Hours after releasing a Mauritanian prisoner, the Pentagon disclosed Monday that the Guantánamo parole board has approved the release of an Afghan man — meaning 20 of the last 60 captives can leave with security assurances that satisfy Secretary of Defense Ash Carter.
Former Afghan money changer Haji Wali Muhammad, 51, may have handled funds for Osama bin Laden and the Taliban, according to the Periodic Review Board decision to clear him. But, “the detainee's business connections and associations with al-Qaida and the Taliban pre-date 9/11 and appear to have ended.”
Latest decision means that 20 of Guantánamo’s 60 captives are cleared to go with security agreements.
He has been held at Guantánamo for more than 14 years, and has never been charged with a crime.
The board added that the detainee “does not appear to be motivated by extremist ideologies,” and any threat he might present to the United States or its allies “can be adequately mitigated.” Moreover, an intelligence profile of him prepared for the board in March noted that the Afghan prisoner “has provided information on camp dynamics as well as on his fellow detainees.”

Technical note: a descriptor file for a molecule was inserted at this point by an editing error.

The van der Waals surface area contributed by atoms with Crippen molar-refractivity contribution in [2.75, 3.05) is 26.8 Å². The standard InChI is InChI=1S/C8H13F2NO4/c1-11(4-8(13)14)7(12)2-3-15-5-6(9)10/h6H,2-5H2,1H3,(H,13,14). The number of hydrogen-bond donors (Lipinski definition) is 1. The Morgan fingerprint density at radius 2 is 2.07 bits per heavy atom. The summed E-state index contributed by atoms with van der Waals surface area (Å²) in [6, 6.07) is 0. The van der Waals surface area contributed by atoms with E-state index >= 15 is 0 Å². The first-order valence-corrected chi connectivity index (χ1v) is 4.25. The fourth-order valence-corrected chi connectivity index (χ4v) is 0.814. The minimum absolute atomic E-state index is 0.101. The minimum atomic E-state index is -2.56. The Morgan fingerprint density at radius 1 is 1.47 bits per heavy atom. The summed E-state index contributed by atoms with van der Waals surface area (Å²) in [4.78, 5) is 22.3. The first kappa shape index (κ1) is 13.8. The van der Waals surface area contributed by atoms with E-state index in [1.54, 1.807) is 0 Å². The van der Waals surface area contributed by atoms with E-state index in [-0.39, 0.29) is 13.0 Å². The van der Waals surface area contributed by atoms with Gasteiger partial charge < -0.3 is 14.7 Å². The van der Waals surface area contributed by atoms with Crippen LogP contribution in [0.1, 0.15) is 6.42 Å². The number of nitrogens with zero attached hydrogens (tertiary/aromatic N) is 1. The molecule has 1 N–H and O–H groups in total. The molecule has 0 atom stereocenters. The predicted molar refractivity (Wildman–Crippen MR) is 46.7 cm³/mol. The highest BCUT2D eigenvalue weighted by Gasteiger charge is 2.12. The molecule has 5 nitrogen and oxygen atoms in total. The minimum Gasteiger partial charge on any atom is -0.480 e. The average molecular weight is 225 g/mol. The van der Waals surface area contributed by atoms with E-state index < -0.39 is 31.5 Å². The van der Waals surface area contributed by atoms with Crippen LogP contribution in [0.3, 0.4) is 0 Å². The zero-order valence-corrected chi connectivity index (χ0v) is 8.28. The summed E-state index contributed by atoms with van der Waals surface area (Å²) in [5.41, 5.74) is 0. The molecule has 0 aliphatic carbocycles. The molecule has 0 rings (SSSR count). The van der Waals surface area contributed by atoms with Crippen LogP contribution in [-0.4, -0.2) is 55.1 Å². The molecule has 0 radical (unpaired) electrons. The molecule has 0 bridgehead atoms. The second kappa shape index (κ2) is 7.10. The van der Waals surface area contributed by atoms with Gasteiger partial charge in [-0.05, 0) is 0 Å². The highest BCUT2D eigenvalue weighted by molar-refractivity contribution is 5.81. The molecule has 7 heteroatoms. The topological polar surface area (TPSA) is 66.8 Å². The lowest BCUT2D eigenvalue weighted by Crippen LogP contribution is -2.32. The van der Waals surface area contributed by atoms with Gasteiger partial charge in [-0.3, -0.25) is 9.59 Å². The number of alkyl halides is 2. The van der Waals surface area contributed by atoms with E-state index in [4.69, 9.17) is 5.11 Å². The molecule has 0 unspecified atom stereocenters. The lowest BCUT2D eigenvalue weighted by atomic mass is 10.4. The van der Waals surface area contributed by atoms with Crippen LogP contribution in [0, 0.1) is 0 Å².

It is not known when any of the 20 cleared detainees might go; a U.S. official with knowledge of the transfer process said there are currently no 30-day notices at Congress.
The parole panel also declared Pakistani captive Mohammed Ahmed Rabbani, too dangerous to release, making him the 25th Periodic Review Board-approved indefinite detainee, or “forever prisoner.”
See the Miami Herald’s guide to the Periodic Review Board process, and decisions.
The board said Rabbani helped arrange travel and finances for former CIA captives Khalid Sheik Mohammed and Abd al Rahim al Nashiri, two Guantánamo prisoners facing death-penalty proceedings at the war court as the alleged architects of the Sept. 11 and USS Cole attacks, respectively.
Rabbani’s brother Abdul Rahim was similarly reviewed and the board upheld his indefinite detention status in August. A 2009 federal task force recommended that the Rabbani brothers be considered for possible trial by federal or military court. But neither has ever been charged with a crime.